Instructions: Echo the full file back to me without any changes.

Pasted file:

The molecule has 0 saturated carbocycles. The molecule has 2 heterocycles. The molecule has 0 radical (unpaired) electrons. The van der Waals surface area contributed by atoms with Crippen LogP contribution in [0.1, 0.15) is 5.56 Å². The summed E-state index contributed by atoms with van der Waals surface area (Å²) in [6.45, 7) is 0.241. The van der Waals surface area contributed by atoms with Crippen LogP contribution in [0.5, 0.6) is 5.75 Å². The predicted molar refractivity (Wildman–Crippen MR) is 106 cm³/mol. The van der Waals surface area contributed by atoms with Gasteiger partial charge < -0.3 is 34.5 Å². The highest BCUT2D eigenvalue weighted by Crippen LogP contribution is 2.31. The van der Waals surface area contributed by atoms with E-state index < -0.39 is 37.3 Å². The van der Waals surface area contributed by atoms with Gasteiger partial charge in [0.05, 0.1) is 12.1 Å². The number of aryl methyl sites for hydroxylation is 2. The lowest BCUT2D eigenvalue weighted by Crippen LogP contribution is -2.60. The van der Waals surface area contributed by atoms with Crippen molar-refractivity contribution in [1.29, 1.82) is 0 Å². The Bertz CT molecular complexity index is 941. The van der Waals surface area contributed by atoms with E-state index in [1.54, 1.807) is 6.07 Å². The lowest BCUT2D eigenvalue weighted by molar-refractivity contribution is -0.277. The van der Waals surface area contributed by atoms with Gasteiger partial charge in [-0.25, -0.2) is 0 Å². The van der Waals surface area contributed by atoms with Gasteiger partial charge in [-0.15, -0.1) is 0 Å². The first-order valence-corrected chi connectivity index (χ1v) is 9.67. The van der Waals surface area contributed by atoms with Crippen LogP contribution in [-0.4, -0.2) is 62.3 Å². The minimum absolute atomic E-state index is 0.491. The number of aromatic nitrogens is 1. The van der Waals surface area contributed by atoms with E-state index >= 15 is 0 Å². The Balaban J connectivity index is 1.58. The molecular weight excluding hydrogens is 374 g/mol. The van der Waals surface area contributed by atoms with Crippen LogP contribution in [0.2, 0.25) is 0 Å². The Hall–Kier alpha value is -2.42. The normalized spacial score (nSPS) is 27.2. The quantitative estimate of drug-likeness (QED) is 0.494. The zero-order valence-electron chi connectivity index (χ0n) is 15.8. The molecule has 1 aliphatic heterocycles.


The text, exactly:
The molecule has 0 saturated carbocycles. The molecule has 2 heterocycles. The molecule has 0 radical (unpaired) electrons. The van der Waals surface area contributed by atoms with Crippen LogP contribution in [0.1, 0.15) is 5.56 Å². The summed E-state index contributed by atoms with van der Waals surface area (Å²) in [6.45, 7) is 0.241. The van der Waals surface area contributed by atoms with Crippen LogP contribution in [0.5, 0.6) is 5.75 Å². The predicted molar refractivity (Wildman–Crippen MR) is 106 cm³/mol. The van der Waals surface area contributed by atoms with Gasteiger partial charge < -0.3 is 34.5 Å². The highest BCUT2D eigenvalue weighted by Crippen LogP contribution is 2.31. The van der Waals surface area contributed by atoms with E-state index < -0.39 is 37.3 Å². The van der Waals surface area contributed by atoms with Gasteiger partial charge in [0.05, 0.1) is 12.1 Å². The number of aryl methyl sites for hydroxylation is 2. The lowest BCUT2D eigenvalue weighted by Crippen LogP contribution is -2.60. The van der Waals surface area contributed by atoms with Crippen molar-refractivity contribution in [1.29, 1.82) is 0 Å². The Bertz CT molecular complexity index is 941. The van der Waals surface area contributed by atoms with E-state index in [1.54, 1.807) is 6.07 Å². The lowest BCUT2D eigenvalue weighted by molar-refractivity contribution is -0.277. The van der Waals surface area contributed by atoms with Gasteiger partial charge in [-0.25, -0.2) is 0 Å². The van der Waals surface area contributed by atoms with Gasteiger partial charge in [-0.15, -0.1) is 0 Å². The first-order valence-corrected chi connectivity index (χ1v) is 9.67. The van der Waals surface area contributed by atoms with Crippen LogP contribution in [-0.4, -0.2) is 62.3 Å². The minimum absolute atomic E-state index is 0.491. The number of aromatic nitrogens is 1. The van der Waals surface area contributed by atoms with E-state index >= 15 is 0 Å². The Balaban J connectivity index is 1.58. The molecular weight excluding hydrogens is 374 g/mol. The van der Waals surface area contributed by atoms with Crippen LogP contribution in [0.2, 0.25) is 0 Å². The Hall–Kier alpha value is -2.42. The normalized spacial score (nSPS) is 27.2. The quantitative estimate of drug-likeness (QED) is 0.494. The zero-order valence-electron chi connectivity index (χ0n) is 15.8. The molecule has 1 aliphatic heterocycles.